Wednesday, December 24, 2014

Days of wonder

Christmas has always been a time of wonder for me. The sound of Angels We Have Heard on High, the scent of peppermint, the taste of Orange Danish rolls, the prickly feel of spruce needles as we trim the tree, and the sight of that tree glowing in the darkness as we creep down the stairs on Christmas morning.

When we were trying to figure out what Christmas traditions we should continue as our kids brought first their spouses and then their children into the family, one daughter explained that it didn't matter where Christmas was or even when, what mattered was that sense of wonder on Christmas morning. Sometimes we celebrate over Thanksgiving weekend,  sometimes over President's Day, and sometimes, like this year, at the farm on December 25.

This year we have two four year olds and an almost two year old celebrating Christmas. The kids are learning about not touching the ornaments on the tree and not opening presents until after breakfast on Christmas morning. It is sometimes so hard to wait.

One day I heard  four year old Jasper say "I'm sad."

He was sad because of a story that his mom told him, a story that has now been in our family for five generations.

When my great grandmother was a little girl, she woke up in the middle of the night and crept downstairs to see if Santa Claus had come.
Her stocking was full.
She unpacked it and found a silver ring in the very toe of the stocking, the very ring she had been hoping for.
She put everything back and returned to bed.
The next morning when she opened her stocking, the ring was gone.

My great grandmother told the that morality tale to her daughter, who told the story to my mother who told the story to me. But my mother added her own experiences to the story. She told me about the Christmas eve when she heard the sound of reindeer hooves on the roof of their house. That was a really wondrous story because my mother became deaf when she was three years old.

One winter day, when my small daughters were wanting to search through closets and peek into the gifts under the tree, I told both the stories to them. I wanted them to know that it was better to wait for your presents, but also that the wonder of Christmas was real.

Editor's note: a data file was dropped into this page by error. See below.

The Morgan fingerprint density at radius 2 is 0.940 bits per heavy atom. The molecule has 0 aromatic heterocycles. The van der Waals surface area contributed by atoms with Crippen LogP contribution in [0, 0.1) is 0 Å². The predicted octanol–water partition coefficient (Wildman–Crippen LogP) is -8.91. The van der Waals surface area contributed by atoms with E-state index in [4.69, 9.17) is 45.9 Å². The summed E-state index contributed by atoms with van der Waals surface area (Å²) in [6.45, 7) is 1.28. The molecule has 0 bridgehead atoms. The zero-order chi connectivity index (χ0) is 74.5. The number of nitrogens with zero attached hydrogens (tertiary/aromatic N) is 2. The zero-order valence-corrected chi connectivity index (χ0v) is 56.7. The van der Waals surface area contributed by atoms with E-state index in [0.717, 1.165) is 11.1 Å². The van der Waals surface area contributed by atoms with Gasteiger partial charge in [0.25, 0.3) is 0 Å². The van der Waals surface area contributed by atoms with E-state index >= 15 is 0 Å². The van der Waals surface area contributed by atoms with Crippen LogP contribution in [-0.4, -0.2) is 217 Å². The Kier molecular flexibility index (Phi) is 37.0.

Part of the joy of the season is wondering what you will find in your stocking or under the tree on Christmas morning, part is the wonder on the faces of children as they tear into their so carefully wrapped gifts. Part of the wonder is teaching the children to make presents for the people they love, and part is eating the cookies we make together. But mostly, the days of wonder are wonderful because we spend them together.

Wednesday, December 17, 2014

Putting food by; putting memories by

Last night we had winter squash, lamb sausage, and wild rice for supper, made from food we had put up ourselves.

The squash and sausage was a recipe my mom used to make - just cooked sausage and onions  mixed with a baked buttercup squash. Definitely comfort food.

The wild rice dish was from Many Cultures, One Community:a book of stories and recipes thanks to Carol Zielinski. It calls for fresh wild mushrooms and wild rice. Several years ago in late October, I read Animal, Vegetable, Miracle by Barbara Kingsolver. The book inspired me to cook with as much local food as possible. My next trip to the grocery store after reading the book was sobering. The only local foods I could find were winter squash, eggs and dried shitaki mushrooms. I bought all three. We love the wild flavor of the shitaki mushrooms and I buy them preferentially now. Maybe one of these years we'll learn to grow our own.

We have learned to harvest wild rice. It is a slow process, that involves paddling a river for six or eight hours in late August or early September. Dave paddles and I sit in the bottom of the canoe and using a long stick, bend the rice stalks over the canoe and then hit the stalks to dislodge the rice grains. We enjoy the ducks and swans flying overhead, the insects crawling along the rice stalks and this last year, the enthusiasm and questions of our grandson, Jasper. It took twice as long to harvest the rice because we stopped every once in awhile for a snack, securely lodged amongst the rice stalks, but it was a delightful day.

In the cold of winter, when I bake a squash, fry our sausage, and cook up a dish of wild rice, we are grateful for the food we have put by, and for the memories of summer.